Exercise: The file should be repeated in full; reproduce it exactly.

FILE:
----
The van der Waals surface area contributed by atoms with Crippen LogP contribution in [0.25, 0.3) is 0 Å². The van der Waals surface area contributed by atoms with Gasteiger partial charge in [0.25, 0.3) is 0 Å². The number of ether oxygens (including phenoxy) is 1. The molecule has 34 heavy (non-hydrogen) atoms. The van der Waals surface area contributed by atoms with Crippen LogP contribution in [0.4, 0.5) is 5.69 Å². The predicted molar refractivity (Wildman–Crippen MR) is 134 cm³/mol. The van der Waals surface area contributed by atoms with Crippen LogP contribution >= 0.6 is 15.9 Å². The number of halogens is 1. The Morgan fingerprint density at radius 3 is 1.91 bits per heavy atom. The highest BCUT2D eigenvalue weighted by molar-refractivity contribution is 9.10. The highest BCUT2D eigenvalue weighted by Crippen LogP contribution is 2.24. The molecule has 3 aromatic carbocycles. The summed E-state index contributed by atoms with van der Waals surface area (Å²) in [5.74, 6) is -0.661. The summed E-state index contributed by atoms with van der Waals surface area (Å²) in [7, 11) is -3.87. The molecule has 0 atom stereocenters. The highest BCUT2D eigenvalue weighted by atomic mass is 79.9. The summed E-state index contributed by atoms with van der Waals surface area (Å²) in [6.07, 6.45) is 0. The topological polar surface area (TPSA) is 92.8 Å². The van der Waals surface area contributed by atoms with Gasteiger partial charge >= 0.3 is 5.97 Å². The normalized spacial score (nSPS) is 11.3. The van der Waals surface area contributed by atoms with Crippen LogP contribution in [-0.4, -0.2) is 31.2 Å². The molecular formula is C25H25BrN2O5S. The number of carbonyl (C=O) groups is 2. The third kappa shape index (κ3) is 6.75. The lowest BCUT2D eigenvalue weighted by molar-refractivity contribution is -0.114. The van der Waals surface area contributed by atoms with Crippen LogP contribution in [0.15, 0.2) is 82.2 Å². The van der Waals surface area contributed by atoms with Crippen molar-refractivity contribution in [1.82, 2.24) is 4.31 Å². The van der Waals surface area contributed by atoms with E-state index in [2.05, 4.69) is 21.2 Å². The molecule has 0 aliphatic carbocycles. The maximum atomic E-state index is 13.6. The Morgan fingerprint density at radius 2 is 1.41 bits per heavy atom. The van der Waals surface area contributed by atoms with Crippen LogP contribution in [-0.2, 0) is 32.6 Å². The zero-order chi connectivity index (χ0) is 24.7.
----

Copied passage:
The van der Waals surface area contributed by atoms with Crippen LogP contribution in [0.25, 0.3) is 0 Å². The van der Waals surface area contributed by atoms with Gasteiger partial charge in [0.25, 0.3) is 0 Å². The number of ether oxygens (including phenoxy) is 1. The molecule has 34 heavy (non-hydrogen) atoms. The van der Waals surface area contributed by atoms with Crippen LogP contribution in [0.4, 0.5) is 5.69 Å². The predicted molar refractivity (Wildman–Crippen MR) is 134 cm³/mol. The van der Waals surface area contributed by atoms with Crippen LogP contribution >= 0.6 is 15.9 Å². The number of halogens is 1. The Morgan fingerprint density at radius 3 is 1.91 bits per heavy atom. The highest BCUT2D eigenvalue weighted by molar-refractivity contribution is 9.10. The highest BCUT2D eigenvalue weighted by Crippen LogP contribution is 2.24. The molecule has 3 aromatic carbocycles. The summed E-state index contributed by atoms with van der Waals surface area (Å²) in [5.74, 6) is -0.661. The summed E-state index contributed by atoms with van der Waals surface area (Å²) in [7, 11) is -3.87. The molecule has 0 atom stereocenters. The highest BCUT2D eigenvalue weighted by atomic mass is 79.9. The summed E-state index contributed by atoms with van der Waals surface area (Å²) in [6.07, 6.45) is 0. The topological polar surface area (TPSA) is 92.8 Å². The van der Waals surface area contributed by atoms with Gasteiger partial charge >= 0.3 is 5.97 Å². The normalized spacial score (nSPS) is 11.3. The van der Waals surface area contributed by atoms with Crippen LogP contribution in [-0.4, -0.2) is 31.2 Å². The molecular formula is C25H25BrN2O5S. The number of carbonyl (C=O) groups is 2. The third kappa shape index (κ3) is 6.75. The lowest BCUT2D eigenvalue weighted by molar-refractivity contribution is -0.114. The van der Waals surface area contributed by atoms with Crippen LogP contribution in [0.15, 0.2) is 82.2 Å². The van der Waals surface area contributed by atoms with Crippen molar-refractivity contribution in [1.82, 2.24) is 4.31 Å². The van der Waals surface area contributed by atoms with E-state index in [2.05, 4.69) is 21.2 Å². The molecule has 0 aliphatic carbocycles. The maximum atomic E-state index is 13.6. The Morgan fingerprint density at radius 2 is 1.41 bits per heavy atom. The van der Waals surface area contributed by atoms with Crippen LogP contribution in [-0.2, 0) is 32.6 Å². The zero-order chi connectivity index (χ0) is 24.7.